Enemy Alien: what it meant to be a German-born Queenslander during World War One

In Queensland - where most of the population could claim British heritage - the outbreak of war in Europe in 1914 was met with a rush of patriotic fervour in support of ‘Mother England and her sons’. How did the wave of anti-German sentiment that accompanied this patriotic fervour impact the lives of Queenslanders with German heritage? Librarian Eileen Dwane delves into our collections to find out.

Place-name changes

Authorities throughout Australia rushed to change place-names that had any association with Germany.

Pugh’s Almanac of 1917 noted that the names of 10 towns had been changed during the previous year:

  • Bismarck to Maclagan
  • Engelsburg to Kalbar
  • Friezland to Kurilala
  • Gramzow to Carbrook
  • Kirchheim to Haigslea
  • Hapsburg to Kowri
  • Kessenburg to Ingoldsb
  • Marburg to Townshend
  • Steizlits to Woongoolba
  • Teutoberg to Witta

The names of numerous streets and suburbs were also changed.

In 1916 the Townsville suburb of ‘German Gardens’, originally named to honour a German settler who had established a vineyard there in the 1860’s, was renamed ‘Belgian Gardens’.

These changes were not always greeted with enthusiasm and in the post-war period several place-names were changed back to the original, e.g. Marburg.

Carl Dieckmann's general store at Engelsburg, now known as Kalbar
John Oxley Library, State Library of Queensland, Negative no. 144170

Discrimination against German-born residents

The Federal War Precautions Act 1914 and the Aliens Restriction Order 1915 were enacted with a view to limiting opportunities for anyone to aid the enemy.

Anyone deemed to have enemy connections was required to register as an ‘enemy alien’ with their local police. Their movements were monitored and controlled. Many were interned in internment camps across Australia even though they may have been Australian born or had been naturalised.

Anti-German sentiment resulted in significant social changes. German music and culture were banned and Lutheran schools and churches closed.  

War propaganda posters demonised the German community and as the news from the Front worsened attitudes to the “enemy in our midst” hardened.

Many formerly well-respected Queensland pioneers of German origin found themselves the objects of suspicion, hatred, and discrimination. Germans lost jobs and their businesses were destroyed.

Workers petitioned employers to dismiss co-workers of German or Austrian ancestry beside whom they might have worked for years. The jealousy of a neighbour or co-worker could potentially have a disastrous impact on a family with German connections.

"Anti-German Crusade", Darling Downs Gazette, 27 August 1915, page 4. http://nla.gov.au/nla.news-article188217665

An example of this is the story of the German-born Queenslander Ernst Oskar Queitzsch, written by Gwen Price, Tablelands Regional Council Libraries, guest blogger for the John Oxley Library blog.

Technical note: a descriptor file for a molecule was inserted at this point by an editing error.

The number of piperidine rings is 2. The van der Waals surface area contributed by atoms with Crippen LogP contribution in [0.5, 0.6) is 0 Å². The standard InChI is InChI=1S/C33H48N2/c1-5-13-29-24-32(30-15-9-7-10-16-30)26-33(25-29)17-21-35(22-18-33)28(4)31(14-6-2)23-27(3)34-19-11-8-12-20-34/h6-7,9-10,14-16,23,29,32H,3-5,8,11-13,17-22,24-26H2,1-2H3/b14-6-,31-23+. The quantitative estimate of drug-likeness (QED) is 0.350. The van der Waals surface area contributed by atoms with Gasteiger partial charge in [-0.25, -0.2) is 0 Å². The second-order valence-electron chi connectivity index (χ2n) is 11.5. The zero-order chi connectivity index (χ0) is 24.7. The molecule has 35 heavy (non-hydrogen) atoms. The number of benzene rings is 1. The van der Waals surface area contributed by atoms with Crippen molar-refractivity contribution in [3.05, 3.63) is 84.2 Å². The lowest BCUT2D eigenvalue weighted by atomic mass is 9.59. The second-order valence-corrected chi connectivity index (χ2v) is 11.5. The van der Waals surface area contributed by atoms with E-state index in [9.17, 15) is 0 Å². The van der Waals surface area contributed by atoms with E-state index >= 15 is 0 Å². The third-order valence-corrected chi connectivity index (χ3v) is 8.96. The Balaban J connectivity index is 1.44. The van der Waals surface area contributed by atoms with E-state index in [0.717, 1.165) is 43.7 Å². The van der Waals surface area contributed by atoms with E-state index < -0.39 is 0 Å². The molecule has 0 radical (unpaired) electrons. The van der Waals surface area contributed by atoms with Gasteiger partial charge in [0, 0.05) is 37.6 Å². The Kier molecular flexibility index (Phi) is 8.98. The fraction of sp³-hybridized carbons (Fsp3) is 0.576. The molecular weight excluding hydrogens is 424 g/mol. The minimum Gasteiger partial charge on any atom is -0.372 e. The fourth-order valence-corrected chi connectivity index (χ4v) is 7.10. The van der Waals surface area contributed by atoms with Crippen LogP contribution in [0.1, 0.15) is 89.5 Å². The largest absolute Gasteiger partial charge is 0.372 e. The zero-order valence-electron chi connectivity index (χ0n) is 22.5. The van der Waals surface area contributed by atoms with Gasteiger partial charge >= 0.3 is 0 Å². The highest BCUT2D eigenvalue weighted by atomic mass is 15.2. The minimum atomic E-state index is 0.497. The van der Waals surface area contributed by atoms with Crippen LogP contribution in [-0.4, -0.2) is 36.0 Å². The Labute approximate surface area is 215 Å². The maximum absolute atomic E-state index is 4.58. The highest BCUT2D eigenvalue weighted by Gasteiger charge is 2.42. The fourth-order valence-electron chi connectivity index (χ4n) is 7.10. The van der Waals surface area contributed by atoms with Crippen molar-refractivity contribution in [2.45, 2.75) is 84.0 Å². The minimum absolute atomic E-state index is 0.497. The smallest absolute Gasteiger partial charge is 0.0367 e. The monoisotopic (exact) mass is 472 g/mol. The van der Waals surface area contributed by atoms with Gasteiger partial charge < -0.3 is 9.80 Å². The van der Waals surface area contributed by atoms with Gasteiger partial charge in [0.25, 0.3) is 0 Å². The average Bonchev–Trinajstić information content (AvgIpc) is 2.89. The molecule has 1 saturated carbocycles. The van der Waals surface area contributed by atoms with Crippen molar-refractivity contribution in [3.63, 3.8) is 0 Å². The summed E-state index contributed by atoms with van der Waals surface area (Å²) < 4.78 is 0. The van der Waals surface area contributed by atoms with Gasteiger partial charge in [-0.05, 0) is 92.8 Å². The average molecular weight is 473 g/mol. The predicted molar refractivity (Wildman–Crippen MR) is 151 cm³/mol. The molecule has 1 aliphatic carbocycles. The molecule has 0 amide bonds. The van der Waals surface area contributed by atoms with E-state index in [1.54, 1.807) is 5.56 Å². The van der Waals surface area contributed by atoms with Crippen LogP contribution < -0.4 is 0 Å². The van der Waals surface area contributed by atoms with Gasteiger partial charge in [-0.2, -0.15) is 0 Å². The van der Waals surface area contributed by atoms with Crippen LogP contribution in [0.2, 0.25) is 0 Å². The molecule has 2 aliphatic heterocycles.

Many German-born Queenslanders, having arrived in Queensland as small children and considering themselves Australian, had not thought it necessary to become naturalized. Now, suddenly, they found themselves without the protection of the law.

Otto Briske/Brieske, a German-born Queensland miner, had married his English-born wife Charlotte Mary Hall in Queensland in 1905. In 1915, while working to support his wife and their five children (all under the age of ten), Otto found himself in a situation where he had to sue his employer for non-payment of wages.

This was not an isolated case and unscrupulous employers often took advantage of unnaturalised German Queenslanders in this way. Otto Briske died in 1928 and is buried with his wife, who outlived him by 45 years, at Babinda Cemetery.

Prior to 1914 German migrants coming to Queensland had often changed or anglicised their names to be more readily assimilated into their new homeland. After the out-break of hostilities there was increased pressure to appear non-German.

Many assumed names that sounded more British or altered the spelling slightly to avoid suspicion that the name was German. ‘Becker’ for example might become ‘Baker’. However, this was illegal, and offenders faced fines or even imprisonment.

Some families, perhaps hoping to disguise the source of their heavily accented English, claimed to be from a neutral country not involved in the hostilities. Even today some family history researchers can be surprised to find that their ancestors were in fact not Dutch but German.

Family research: a few pointers

  • While it is important to search widely and include variants of both personal and family names, it is equally important to check different sources to ensure the variant name you find actually relates to your family. Otto Briske/Brieske (d.1928) is not the same man as Otto Briskey (d.1959) who was naturalised in Queensland in 1901.
  • Names of places found in family documents may have been changed. Consult historical maps, directories, and official lists of place-name changes.
  • Documents relating to internment of enemy aliens for the years between 1914 and 1918 are held at National Archives of Australia.
  • Surviving police records of enemy alien registrations In Queensland are to be found at Queensland State Archives under the name of the specific police division.

More information


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